Omega Force, meanwhile, has built its own cottage industry on reusing the basics of its most famous creation. The studio behind the seemingly immortal Dynasty Warriors series has spent the past decade partnering with everyone from Gundam owners Sunrise Inc. to Nintendo giving their properties the Warriors treatment to spectacular effect. All of Omega Force’s games share the same essentials: select a champion from a deep bench of characters, send them out into a battlefield where they single-handedly down hundreds of soldiers to gain ground, unlock booty, then watch some light melodrama. What’s made Omega Force’s formula so successful, though, is how malleable those stock parts have proven to be. The gaudy, delightful histrionics of Dynasty Warriors are warped into thrilling kinetics in Omega’s Attack on Titan games by adding speedy grappling hooks to the combat. Both feel distinct from the light dating sim fun in Fire Emblem Warriors or the deep lore mashup pleasure of Gundam Warriors. And all of their games are visually distinct from one another, using the source material of each property to create new play spaces that feel totally familiar and welcoming while being feeling aesthetically fresh.

Far Cry 4 vs. Primal comparison, courtesy of Fraghero

That freshness is important. Audiences are fickle. Just look at the emotional roller coaster I went through playing Fist of the North Star for the first time. There’s as much risk in reusing your successful work as there is opportunity. Ubisoft’s relentless production of open world games over the past decade has yielded some massive critical and commercial successes like Far Cry 3 and Assassin’s Creed IV: Black Flag, but it’s also resulted in the dilution of those games’ unique identities. Far Cry, Assassin’s Creed, and Watch Dogs became interchangeable to the point that Assassin’s Creed basically had to be reinvented as an entirely different game focused more on story and role-playing. Far Cry Primal got savaged for lifting Far Cry 4’s map precisely even though it took some charismatic aesthetic risks. Too much copying and it doesn’t matter how novel cavemen are. Familiarity can lead to contempt after all.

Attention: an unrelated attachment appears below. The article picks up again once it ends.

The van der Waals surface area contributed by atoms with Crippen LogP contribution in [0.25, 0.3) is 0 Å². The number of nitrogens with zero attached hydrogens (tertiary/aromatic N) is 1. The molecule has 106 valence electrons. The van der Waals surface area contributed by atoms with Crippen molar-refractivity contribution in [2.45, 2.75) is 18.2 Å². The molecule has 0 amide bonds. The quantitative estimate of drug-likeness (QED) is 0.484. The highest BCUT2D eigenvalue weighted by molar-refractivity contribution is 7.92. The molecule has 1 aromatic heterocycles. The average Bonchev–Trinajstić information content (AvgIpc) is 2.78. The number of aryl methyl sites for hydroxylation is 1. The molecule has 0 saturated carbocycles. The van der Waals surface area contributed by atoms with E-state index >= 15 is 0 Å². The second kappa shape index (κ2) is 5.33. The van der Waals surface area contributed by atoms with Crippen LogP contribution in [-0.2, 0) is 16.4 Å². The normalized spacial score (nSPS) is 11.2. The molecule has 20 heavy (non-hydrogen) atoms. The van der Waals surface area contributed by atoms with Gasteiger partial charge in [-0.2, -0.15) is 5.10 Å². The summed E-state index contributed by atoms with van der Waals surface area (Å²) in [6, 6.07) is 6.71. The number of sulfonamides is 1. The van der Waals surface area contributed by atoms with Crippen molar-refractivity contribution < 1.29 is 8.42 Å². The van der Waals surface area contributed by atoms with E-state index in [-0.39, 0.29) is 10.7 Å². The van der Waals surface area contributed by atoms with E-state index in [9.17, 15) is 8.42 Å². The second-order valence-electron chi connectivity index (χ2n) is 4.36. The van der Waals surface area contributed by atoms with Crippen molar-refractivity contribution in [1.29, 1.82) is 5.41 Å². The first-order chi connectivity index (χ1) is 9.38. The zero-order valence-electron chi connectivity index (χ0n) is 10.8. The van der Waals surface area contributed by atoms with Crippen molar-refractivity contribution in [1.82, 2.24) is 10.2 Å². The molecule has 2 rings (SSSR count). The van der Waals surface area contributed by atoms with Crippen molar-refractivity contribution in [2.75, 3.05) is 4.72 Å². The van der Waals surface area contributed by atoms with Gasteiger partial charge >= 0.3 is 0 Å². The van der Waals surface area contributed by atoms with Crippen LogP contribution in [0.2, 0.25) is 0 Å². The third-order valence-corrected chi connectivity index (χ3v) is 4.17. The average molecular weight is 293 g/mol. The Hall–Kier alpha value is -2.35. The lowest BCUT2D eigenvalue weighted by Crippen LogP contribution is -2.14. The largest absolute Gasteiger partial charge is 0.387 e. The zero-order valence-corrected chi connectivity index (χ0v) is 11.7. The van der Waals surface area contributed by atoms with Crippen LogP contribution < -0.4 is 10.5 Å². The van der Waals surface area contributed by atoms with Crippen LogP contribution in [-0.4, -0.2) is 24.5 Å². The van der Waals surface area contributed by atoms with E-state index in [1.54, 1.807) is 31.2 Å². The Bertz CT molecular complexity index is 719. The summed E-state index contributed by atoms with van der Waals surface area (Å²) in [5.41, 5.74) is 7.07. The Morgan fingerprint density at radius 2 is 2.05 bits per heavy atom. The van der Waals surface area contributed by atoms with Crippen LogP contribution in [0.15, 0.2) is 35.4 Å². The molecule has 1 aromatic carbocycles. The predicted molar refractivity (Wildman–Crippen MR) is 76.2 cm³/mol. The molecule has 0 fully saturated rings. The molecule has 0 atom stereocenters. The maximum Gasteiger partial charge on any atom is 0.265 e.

Fist of the North Star: Lost Paradise is a charmer, though, changing up Yakuza’s alchemical blend with its source material enough to make the whole thing feel equally cozy and new. The studio has an even more ambitious riff on the blueprint coming next year in Judge Eyes. Like a Takashi Mieke adaptation of a John Grisham novel, Judge Eyes trades in Yakuza’s mob theatrics for a legal drama murder mystery. But the whole thing will take place in Kamurocho, the very same fictional city featured in every Yakuza game. Whether or not the copying gambit will keep working for the Ryu Ga Gotoku Studio depends on how flexible its model proves to be as it’s strained by more projects.

Anthony John Agnello

Anthony John Agnello has worked full-time as a journalist and critic for over a decade with outlets like The A.V. Club, Edge Magazine, Joystiq, Engadget, and many, many others. Anthony first contributed to The Escapist in 2009, with In Defense of the Friend Code, an article about how we don't know where we're going if we don't know where we come from. How even what seems like the stupidest creation in the world comes from a human place; it's the work of one person reaching out to another.